Recollections of a Victorian Police Officer Chapter XIX page 2
Recollections of a Victorian Police Officer by Sup John Sadleir
I reconnoitred the place a day or two before the time appointed, and then, with superintendent Francis Hare, who at this time had relieved Nicolson, arranged to collect a fairly strong party of police at Spink’s Crossing at sunset on the day indicated by Flood. The men were to approach the place in ones and twos, to avoid observation as much as possible, and there await Hare and me. When we reached the spot from another direction just at sunset, we were astonished to hear a tumult of voices from the river, and we immediately rushed forward, assuredly believing that some fight was on. As we hurried forward a Chinese, who had been concealed in some bushes overlooking the river, ran across our path, but we paid no heed to him in our eagerness to get to the scene of the tumult. There to our confusion we found several of our men, regardless of all caution, ducking and splashing each other in the water. By this time the Chinese could not be found, and, with diminished hopes, we settled down to watch throughout the night - a fruitless job, for the Kellys did not turn up. THE EUROA BANK STUCK UP
I just now made allusion to the robbery of the Euroa Bank, the story of which is told in a very spirited manner by Dr Fitchett in the October, 1909, number of Life. He describes how that about mid day on December 9th, 1879 (not on December 8th, as is erroneously stated) the Kellys stuck up Younghusband’s station, a place situated about three miles from Euroa. It was harvest time, and there were many workers on the place, besides several travellers who happened to call. All these men, to the number of about thirty, were shut into a storeroom from the afternoon of the 9th till late on the evening of the 10th. Of all these there was only one man, a hawker named Gloster, who made any show of resistance, if such it could be called. He refused to leave his cart, but against four armed men threatening his life he could do nothing single-handed; nor should it be expected, I think, that as long as these four desperadoes were there together any effective resistance could have been offered by the prisoners. But a time did come, on the afternoon of December 10th, when the prisoners, if there had been any sprinkling of enterprising men amongst them, could easily have asserted themselves.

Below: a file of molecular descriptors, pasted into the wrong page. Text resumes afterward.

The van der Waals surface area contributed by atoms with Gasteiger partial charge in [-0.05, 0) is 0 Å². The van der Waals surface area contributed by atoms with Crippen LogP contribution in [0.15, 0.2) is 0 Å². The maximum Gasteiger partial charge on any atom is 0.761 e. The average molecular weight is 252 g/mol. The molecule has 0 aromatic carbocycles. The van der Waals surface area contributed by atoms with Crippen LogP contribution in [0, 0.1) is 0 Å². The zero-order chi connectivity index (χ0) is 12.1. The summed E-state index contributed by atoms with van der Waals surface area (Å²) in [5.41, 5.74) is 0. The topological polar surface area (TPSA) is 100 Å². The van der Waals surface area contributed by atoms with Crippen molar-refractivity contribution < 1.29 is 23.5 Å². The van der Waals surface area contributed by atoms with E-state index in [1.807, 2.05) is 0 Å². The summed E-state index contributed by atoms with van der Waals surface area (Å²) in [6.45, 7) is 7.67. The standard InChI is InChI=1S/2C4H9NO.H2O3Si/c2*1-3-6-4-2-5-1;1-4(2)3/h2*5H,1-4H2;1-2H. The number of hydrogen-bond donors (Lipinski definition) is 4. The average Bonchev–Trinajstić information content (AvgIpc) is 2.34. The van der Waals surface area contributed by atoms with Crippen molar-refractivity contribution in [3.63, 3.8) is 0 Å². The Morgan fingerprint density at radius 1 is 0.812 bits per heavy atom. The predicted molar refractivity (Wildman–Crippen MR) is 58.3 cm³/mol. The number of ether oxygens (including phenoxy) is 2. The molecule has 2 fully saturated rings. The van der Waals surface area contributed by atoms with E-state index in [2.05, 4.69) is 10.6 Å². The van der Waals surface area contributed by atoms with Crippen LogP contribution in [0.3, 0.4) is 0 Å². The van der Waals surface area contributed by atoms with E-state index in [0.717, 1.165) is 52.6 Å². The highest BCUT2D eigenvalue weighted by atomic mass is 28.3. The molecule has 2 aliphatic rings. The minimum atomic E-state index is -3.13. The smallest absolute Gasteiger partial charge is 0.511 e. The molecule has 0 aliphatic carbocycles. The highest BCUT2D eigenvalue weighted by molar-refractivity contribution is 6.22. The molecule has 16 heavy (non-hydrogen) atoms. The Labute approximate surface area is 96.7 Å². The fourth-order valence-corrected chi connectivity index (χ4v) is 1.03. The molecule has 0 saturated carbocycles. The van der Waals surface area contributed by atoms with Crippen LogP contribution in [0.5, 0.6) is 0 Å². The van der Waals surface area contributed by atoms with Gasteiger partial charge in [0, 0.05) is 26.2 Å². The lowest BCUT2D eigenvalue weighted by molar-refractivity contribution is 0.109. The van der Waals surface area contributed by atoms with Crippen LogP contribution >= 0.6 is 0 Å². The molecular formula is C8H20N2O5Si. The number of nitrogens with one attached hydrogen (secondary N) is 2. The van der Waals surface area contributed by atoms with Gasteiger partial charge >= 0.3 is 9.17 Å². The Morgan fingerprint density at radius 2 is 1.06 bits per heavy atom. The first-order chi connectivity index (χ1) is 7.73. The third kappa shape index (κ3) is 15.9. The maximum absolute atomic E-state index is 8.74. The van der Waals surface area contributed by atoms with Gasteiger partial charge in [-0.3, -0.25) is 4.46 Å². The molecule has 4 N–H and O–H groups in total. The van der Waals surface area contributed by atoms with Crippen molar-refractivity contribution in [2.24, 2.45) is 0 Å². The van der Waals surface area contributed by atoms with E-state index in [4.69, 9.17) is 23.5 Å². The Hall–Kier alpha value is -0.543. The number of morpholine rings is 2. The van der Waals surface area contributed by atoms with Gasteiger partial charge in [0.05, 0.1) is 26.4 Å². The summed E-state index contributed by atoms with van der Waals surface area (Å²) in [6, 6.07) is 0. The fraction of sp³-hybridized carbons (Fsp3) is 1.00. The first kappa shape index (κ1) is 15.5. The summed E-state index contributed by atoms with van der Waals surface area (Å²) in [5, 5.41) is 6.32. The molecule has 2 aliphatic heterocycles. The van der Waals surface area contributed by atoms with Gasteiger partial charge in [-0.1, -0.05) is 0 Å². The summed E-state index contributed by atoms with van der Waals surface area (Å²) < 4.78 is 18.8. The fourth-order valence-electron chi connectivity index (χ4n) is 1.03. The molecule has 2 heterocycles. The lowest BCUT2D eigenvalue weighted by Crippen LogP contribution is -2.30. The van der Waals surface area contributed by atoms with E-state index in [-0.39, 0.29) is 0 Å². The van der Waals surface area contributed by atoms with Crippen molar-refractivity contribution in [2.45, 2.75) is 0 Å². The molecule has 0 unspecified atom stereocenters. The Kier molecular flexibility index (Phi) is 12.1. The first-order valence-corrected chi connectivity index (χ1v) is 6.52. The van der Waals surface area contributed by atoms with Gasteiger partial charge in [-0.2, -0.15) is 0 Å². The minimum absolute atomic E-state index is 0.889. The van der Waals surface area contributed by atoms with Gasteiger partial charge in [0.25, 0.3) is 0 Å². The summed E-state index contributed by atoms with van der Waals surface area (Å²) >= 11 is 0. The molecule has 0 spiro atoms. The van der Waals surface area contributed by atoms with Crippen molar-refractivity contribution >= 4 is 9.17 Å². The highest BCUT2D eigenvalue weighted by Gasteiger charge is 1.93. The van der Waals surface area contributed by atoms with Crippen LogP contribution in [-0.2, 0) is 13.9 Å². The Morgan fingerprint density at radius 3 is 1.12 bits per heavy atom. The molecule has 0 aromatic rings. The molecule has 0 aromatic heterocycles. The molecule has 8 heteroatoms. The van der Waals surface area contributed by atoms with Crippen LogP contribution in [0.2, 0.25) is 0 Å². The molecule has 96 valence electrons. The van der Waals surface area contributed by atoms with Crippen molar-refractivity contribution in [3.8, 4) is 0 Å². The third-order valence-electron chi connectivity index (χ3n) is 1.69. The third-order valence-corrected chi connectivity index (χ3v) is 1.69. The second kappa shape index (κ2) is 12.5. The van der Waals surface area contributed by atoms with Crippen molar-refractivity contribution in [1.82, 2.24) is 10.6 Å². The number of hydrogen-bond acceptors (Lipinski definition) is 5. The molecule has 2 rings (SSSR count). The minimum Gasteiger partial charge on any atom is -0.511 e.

At this time only one of the gang, Byrne, was on guard, the other three having gone to Euroa. Byrne was but a stripling compared to most of his prisoners, and was overloaded with weapons, carrying a rifle in each hand. Amongst those who came upon the scene at this time was one of the telegraph staff, a man over six feet high. Although he saw Byrne was so nervous that he could scarcely fix the key in the lock, yet he submitted without a word. This sort of pusillanimity on every side during the Kelly pursuit made the work of the police much more anxious and difficult than it need have been.
There was one man, however, amongst this crowd of timid prisoners who would have led a sortie, an exconstable named Stephens. He had noticed that Byrne sometimes stood with his back against a small window in their prison house, and Stephens searched amongst the tools that were about for a hay work, with which he hoped to reach Byrne through the window, but none could be found; then he took an axe, but the window opening was too narrow to allow an effective blow. When the other prisoners discovered what Stephens was after, they simply mobbed him and threatened to hand him over to the Kellys. The story of this exploit by the bushrangers closes with the return to Younghusband’s station of the remainder of the gang, bringing with them as prisoners the manager of the Euroa Bank and his family, together with some ₤1800 and an ingot of gold, the property of the bank. As the evening approached the Kellys took their departure, carrying the spoil with them.
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